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Helldriver (2010)

Helldriver (2010)

Released: 2010
Genre: horror, Movie, sci-fi
Director: Yoshihiro Nishimura
Starring: Kazuki Namioka, Eihi Shiina, Yumiko Hara,,
Run time: 117 min
IMDb: 5.4/10
Country: Japan

Synopsis

Storyline:
Still reeling from the events of a zombie apocalypse, a young woman, along with a group of allies, makes her way across a dystopian Japan in search of her mother, the Zombie Queen.
User Reviews: Nikkatsu subsidiary Sushi Typhoon, the company that brought us outrageous splatterfests Alien vs Ninja and Deadball, clearly believe that nothing succeeds quite like excess: comic/horror Helldriver, directed by Yoshihiro Nishimura (Tokyo Gore Police), is quite possibly their most manic, insane and relentlessly gory effort thus far.

The film stars Yumiko Hara as chainsaw wielding Kika, who is charged with leading a group on a mission into the zombie infested northern half of Japan to find and kill the ‘zombie queen’ (played by Eihi Shiina, of Audition fame), a former mass murderer who just happens to be Kika’s mother Rikka. During their perilous journey, Kika and pals face such absurd threats as a hail of decapitated zombie heads, a multi-limbed creature with swords and machine guns at the end of each appendage and tiny arms in its face, and a zombie driving a car made from dismembered body parts.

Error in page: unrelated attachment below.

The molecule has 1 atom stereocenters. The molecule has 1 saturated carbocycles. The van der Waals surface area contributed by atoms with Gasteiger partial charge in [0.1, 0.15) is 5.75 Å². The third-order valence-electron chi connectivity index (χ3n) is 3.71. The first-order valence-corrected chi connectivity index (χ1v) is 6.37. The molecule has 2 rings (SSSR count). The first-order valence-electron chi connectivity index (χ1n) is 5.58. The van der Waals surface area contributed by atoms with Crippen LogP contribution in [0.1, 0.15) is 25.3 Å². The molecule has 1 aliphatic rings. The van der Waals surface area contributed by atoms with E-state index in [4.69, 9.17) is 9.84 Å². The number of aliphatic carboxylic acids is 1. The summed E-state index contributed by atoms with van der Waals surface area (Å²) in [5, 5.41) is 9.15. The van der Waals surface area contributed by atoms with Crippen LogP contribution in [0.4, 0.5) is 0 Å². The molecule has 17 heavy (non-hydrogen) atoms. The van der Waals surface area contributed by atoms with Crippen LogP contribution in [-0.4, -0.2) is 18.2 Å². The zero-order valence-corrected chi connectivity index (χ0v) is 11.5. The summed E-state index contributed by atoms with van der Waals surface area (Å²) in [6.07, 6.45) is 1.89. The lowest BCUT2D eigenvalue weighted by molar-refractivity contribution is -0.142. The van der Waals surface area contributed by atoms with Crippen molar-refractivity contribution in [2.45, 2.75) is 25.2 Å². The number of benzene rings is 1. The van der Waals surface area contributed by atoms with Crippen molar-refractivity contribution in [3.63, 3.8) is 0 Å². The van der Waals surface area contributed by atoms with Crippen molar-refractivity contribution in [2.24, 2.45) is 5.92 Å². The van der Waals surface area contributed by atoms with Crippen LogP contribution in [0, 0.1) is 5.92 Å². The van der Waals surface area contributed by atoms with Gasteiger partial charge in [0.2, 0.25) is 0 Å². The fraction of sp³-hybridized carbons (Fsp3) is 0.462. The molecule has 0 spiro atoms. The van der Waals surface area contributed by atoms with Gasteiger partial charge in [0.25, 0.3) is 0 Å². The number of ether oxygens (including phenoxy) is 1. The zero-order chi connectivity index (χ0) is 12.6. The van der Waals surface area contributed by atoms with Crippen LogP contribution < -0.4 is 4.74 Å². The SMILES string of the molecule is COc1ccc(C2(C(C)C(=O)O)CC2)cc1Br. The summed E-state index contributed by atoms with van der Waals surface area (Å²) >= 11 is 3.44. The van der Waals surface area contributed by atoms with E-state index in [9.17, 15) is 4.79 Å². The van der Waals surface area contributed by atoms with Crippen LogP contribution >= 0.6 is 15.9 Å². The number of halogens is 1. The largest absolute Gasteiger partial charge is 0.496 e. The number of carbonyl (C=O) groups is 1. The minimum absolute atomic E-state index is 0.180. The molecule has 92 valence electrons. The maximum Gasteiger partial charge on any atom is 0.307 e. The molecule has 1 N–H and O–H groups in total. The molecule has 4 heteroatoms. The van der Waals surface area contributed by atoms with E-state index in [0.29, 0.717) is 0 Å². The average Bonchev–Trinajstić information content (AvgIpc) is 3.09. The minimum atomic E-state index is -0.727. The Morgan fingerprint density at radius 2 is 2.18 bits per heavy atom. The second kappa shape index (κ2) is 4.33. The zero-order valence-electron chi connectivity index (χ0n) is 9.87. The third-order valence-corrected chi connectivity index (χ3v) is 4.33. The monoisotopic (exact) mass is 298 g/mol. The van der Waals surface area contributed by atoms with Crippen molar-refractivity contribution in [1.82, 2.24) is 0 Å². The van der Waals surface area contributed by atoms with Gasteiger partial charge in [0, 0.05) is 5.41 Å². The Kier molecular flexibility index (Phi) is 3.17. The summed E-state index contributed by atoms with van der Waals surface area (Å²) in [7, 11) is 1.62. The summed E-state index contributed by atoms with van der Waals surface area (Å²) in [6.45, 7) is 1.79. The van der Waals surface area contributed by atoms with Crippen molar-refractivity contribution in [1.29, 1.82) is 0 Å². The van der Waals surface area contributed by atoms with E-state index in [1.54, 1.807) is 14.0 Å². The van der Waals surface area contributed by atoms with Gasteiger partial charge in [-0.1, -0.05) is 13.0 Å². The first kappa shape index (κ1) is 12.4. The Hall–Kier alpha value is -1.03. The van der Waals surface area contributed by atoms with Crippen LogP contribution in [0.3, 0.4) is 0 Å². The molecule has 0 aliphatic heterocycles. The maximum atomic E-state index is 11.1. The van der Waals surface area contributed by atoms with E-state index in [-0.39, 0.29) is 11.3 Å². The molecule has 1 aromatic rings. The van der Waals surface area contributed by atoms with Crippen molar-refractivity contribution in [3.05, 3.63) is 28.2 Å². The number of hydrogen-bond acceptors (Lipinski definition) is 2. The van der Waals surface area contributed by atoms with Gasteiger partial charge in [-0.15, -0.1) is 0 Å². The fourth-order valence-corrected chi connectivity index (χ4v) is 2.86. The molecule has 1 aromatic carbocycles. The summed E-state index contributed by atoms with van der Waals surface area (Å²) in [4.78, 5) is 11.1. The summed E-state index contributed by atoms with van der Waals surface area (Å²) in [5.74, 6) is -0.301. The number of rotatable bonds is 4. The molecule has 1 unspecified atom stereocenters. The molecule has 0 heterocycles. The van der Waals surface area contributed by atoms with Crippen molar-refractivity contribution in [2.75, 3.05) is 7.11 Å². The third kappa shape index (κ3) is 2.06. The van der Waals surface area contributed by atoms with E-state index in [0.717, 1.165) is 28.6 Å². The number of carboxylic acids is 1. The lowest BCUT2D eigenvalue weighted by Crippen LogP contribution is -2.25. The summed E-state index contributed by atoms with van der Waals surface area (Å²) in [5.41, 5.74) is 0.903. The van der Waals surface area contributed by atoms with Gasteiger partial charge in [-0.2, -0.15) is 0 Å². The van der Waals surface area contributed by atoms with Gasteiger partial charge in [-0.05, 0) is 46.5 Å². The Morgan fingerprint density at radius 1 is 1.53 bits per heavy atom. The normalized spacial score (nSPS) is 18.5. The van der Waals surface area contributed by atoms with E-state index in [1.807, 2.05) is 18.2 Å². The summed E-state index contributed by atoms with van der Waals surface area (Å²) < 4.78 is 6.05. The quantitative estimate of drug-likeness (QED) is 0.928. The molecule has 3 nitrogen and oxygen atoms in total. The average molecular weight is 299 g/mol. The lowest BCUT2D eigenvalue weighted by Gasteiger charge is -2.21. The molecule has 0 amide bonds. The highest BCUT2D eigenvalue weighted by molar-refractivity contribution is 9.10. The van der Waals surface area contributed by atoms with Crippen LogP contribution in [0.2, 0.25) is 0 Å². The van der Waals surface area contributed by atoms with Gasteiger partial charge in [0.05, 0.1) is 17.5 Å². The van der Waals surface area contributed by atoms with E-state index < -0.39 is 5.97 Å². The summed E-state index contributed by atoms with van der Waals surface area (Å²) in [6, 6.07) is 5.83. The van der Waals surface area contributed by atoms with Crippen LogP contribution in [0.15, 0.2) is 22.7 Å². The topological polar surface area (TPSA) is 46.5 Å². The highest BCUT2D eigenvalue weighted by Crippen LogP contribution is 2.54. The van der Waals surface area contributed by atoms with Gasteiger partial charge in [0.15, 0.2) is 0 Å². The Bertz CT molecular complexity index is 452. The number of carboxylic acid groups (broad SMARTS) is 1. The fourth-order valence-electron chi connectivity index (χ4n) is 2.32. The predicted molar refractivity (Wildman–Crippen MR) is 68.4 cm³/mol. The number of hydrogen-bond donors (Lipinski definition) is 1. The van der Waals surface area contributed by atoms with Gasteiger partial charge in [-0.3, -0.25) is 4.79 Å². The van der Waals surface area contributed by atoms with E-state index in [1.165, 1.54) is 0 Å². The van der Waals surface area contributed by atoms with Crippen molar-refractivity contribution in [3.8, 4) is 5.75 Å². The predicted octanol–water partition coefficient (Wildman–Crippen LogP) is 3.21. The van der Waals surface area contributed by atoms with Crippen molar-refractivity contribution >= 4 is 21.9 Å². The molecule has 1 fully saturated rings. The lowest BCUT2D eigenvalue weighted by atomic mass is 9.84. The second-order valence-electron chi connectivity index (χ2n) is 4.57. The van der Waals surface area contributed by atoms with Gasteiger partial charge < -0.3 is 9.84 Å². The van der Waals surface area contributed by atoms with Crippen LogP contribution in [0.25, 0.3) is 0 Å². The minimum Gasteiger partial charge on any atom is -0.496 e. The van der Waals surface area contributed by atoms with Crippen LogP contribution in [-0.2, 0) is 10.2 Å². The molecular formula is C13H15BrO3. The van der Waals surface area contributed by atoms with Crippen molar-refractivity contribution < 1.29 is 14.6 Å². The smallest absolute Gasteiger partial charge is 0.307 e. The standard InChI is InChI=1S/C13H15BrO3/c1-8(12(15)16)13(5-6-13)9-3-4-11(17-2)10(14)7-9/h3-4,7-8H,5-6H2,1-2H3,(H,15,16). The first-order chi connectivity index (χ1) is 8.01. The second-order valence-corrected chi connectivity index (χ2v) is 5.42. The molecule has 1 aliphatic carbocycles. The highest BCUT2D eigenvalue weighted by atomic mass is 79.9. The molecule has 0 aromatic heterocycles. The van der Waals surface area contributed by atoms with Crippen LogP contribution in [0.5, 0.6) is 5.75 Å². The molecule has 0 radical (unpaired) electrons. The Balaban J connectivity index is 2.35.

Other madness on display includes a battle between a car and Rikka’s zombie husband, a zombie baby on an absurdly long umbilical cord, and lots and lots of inventive gore, including a young woman (Mizuki Kusumi?) having both her nipples bitten off, the result being fountains of blood erupting from her breasts.

Obviously, to realistically bring such craziness to life would cost an awful lot of yen—clearly more than Sushi Typhoon have to spare—which is why the majority of the effects in this film (particularly the ones achieved though the use of CGI) look rather cheap and cartoon-like. Fortunately, with the action being so bonkers, this lack of realism is actually quite fitting and does little to reduce the film’s overall enjoyment factor.

What does drag the film down, however, is the rather overlong running time—at almost two hours long, such relentless mayhem does become a little tedious—and the fact that lead actress Hara, with her lack of curves and over-sized mouth, isn’t as attractive as I would have liked: Asami would have made for a much better heroine (and by better, I mean sexier, of course).